Recent years have seen a surge of anthropological research on mental health in the Global North and South. Anthropological approaches have grappled with syndemics, critically engaged with Global Mental Health, considered the intersections of disability, race, class, and other identities in mental health care, and have questioned the effects of possibly traumatic fieldwork experiences on the mental health of anthropologists themselves. Anthropologists have also charted the impact of governmental and quasi-governmental organizations’ distribution of mental health care services, the growth of psychiatric user/survivor movements, and activism(s) at the intersection of mental health services, education, and criminal justice systems. Given increased interest in this field, our double panel asks: What does the future of the anthropology of mental health look like? What theoretical perspectives and methods will ground our research practice in the years to come? What role does the anthropology of mental health play in critically interrogating, sustaining, enhancing, and - in certain instances - undermining formal and informal projects of mental health and wellness? Recent and up-and-coming work conducted by junior and senior scholars engaged with research on mental health will include theoretical approaches grounded in decolonial perspectives, Mad Studies, religious studies, community engaged research, posthumanism, and critical medical anthropology. It will also include an analysis of mental health policy reform and their effects in various countries, as well as a discussion on experimental ethnographic methods in the anthropology of mental health, such as drawing, time-diaries, and song-writing.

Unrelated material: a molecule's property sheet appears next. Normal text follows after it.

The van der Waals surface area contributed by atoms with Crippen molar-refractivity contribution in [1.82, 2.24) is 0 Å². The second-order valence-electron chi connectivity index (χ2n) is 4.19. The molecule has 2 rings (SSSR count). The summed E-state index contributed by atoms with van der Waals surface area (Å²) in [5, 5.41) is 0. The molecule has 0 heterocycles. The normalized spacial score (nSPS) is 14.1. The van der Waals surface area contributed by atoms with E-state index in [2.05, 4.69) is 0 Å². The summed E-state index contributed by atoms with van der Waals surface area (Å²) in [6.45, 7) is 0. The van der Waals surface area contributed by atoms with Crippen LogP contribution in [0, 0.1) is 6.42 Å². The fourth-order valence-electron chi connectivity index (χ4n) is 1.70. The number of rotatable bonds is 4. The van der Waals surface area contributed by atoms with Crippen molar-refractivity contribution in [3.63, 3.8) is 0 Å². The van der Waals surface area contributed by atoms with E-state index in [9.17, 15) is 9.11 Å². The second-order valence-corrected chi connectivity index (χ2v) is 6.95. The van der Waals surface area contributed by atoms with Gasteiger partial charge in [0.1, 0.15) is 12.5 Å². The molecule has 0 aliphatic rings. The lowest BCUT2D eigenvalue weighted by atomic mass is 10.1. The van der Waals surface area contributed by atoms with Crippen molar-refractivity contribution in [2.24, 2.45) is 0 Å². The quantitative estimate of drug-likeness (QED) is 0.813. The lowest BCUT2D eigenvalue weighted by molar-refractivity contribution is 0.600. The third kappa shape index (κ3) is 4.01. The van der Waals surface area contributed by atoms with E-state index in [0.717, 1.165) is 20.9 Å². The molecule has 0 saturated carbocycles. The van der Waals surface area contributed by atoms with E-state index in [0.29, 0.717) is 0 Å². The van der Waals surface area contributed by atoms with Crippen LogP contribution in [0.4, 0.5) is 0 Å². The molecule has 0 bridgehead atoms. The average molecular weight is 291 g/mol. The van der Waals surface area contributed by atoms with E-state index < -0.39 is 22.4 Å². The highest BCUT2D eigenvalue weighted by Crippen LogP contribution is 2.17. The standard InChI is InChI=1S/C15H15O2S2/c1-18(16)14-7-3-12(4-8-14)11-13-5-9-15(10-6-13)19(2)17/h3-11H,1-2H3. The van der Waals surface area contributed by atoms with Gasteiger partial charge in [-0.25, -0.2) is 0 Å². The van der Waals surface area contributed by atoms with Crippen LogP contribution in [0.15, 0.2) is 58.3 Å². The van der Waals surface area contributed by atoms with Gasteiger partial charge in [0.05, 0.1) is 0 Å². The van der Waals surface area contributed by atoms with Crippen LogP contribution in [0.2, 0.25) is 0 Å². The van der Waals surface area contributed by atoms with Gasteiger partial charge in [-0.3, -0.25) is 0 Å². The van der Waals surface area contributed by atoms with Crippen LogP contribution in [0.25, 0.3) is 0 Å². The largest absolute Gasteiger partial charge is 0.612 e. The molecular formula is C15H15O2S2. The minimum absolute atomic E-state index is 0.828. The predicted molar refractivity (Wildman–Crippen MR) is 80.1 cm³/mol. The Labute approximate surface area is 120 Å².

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Anthropologist, Heal Thyself: Conducting Qualitative Research as Both Research Instrument and Research Subject
AAA Annual Meeting 2021
18 November 2021